Liz Truss appoints green-levy sceptic as economics guru
Liz Truss appoints green-levy sceptic as economics guru in further hint she will go gunning for eco-taxes
- Matthew Sinclair was until now director and economics adviser at Deloitte bank
- He dedicated a large proportion of his time looking into impact of green policies
- The economist will be one of new Prime Minister Liz Truss’s closest advisers
The PM has appointed a green-levy sceptic as her economics guru, underlining her commitment to tackling expensive climate policies.
Matthew Sinclair was until now a director and economics adviser at Deloitte bank and has dedicated a large proportion of his time looking into the impact of green policies.
His 2011 book, Let Them Eat Carbon, exposed the massive economic and personal costs of Britain’s energy policies.
In his former role as director of the TaxPayers’ Alliance think tank –which has championed plans to cut waste and encourage better value for money in Whitehall for almost two decades – he wrote a number of papers against blanket green taxes.
Matthew Sinclair was until now a director and economics adviser at Deloitte bank and has dedicated a large proportion of his time looking into the impact of green policies
The economist will be one of Miss Truss’s closest advisers as the country faces sky-high rates of inflation and a cost of living crisis sparked by rocketing energy bills.
It comes as, throughout her leadership campaign, Miss Truss has put huge emphasis on the need to put a moratorium on green levies.
She also expressed the urgent need for Britain to become more energy independent, and dismissed the use of agricultural land for solar panel farms, a form of renewable energy.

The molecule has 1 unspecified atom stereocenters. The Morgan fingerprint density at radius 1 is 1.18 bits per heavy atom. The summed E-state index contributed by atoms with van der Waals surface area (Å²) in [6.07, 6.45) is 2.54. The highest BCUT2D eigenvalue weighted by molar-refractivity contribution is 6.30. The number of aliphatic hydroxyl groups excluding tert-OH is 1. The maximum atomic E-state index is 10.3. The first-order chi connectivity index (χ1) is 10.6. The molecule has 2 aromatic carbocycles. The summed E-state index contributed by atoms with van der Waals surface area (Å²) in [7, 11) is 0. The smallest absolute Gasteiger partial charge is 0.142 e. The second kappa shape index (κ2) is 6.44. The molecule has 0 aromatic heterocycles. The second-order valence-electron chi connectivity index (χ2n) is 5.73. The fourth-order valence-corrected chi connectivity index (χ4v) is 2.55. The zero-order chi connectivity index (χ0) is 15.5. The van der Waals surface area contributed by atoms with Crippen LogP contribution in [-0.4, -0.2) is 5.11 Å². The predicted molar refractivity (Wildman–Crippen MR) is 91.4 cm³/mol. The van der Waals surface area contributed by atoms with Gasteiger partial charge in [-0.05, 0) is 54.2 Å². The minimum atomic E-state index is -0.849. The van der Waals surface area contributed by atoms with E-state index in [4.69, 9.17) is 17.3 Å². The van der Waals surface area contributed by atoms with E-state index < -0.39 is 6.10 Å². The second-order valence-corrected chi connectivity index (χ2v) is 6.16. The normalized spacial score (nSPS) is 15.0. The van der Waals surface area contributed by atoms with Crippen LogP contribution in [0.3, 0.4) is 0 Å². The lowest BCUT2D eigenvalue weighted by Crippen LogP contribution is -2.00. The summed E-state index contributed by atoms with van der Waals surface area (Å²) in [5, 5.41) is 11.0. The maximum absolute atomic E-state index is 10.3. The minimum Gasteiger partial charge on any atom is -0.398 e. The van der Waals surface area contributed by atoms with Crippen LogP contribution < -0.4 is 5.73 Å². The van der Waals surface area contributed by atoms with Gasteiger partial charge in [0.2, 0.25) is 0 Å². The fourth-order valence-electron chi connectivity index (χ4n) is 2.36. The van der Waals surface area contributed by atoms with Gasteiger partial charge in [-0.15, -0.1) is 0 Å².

Mr Sinclair, who studied economics and economic history at the London School of Economics, will be one of a number of fresh faces in No10 as Miss Truss embarks on a brutal clearout of Boris Johnson’s former staff.
There are expected to be very few survivors as she surrounds herself with allies and friends.
Even David Canzini, a close ally of Mr Johnson who was widely believed to be staying on, will get the boot, it has been reported.
Already, changes have begun taking place in No10, with the delivery unit scrapped and a new economic unit put in place.
Even David Canzini, a close ally of Mr Johnson who was widely believed to be staying on, will get the boot, it has been reported
Mark Fullbrook, a former business partner of the Tory strategist Sir Lynton Crosby is set to become Miss Truss’s chief of staff, despite initially running the campaign for her rival Nadhim Zahawi.
Jason Stein, who worked with the new Prime Minister when she was chief secretary to the Treasury and helped her leadership campaign, will come on as a senior adviser with Ruth Porter, who worked with Miss Truss when she was justice secretary.
Adam Jones, who ran Miss Truss’s communications operation during her leadership campaign will be political director of communications. John Bew, Boris Johnson’s foreign policy adviser, is the only one to stay on with Miss Truss, having worked with her when she was foreign secretary.
Some of the 40 roles that Mr Johnson had in his team will not be filled as Miss Truss attempts to shrink the size of the Downing Street operation in a bid to set an example to the rest of Whitehall.
Miss Truss had said she will wage war on Whitehall waste and make billions of pounds of cuts. It is believed Mr Sinclair will be a key ally in helping her achieve her aims.
In 2012, Mr Sinclair set out a six-point plan to cut Whitehall spending.
His first idea was to abolish the Equality and Human Rights Commission to save £48.9million in funding. Even a decade ago, he complained that the EHRC had taken on ‘a campaigning role that is inappropriate for a public sector body’.
He suggested £2.2billion could be saved by cutting business subsidies and instead ensuring there are low taxes for all. Additionally, Mr Sinclair said freezing foreign aid spending could save £3.5billion.
Cancelling high speed rail services could produce more than £750million saving, he said at the time. And scrapping the Green Investment Bank, which was set up to address the shortfall in investment in the energy sector, he estimated could save £2.7billion.
Finally, Mr Sinclair suggested scaling back Whitehall and devolving responsibilities as much as possible to local authorities.
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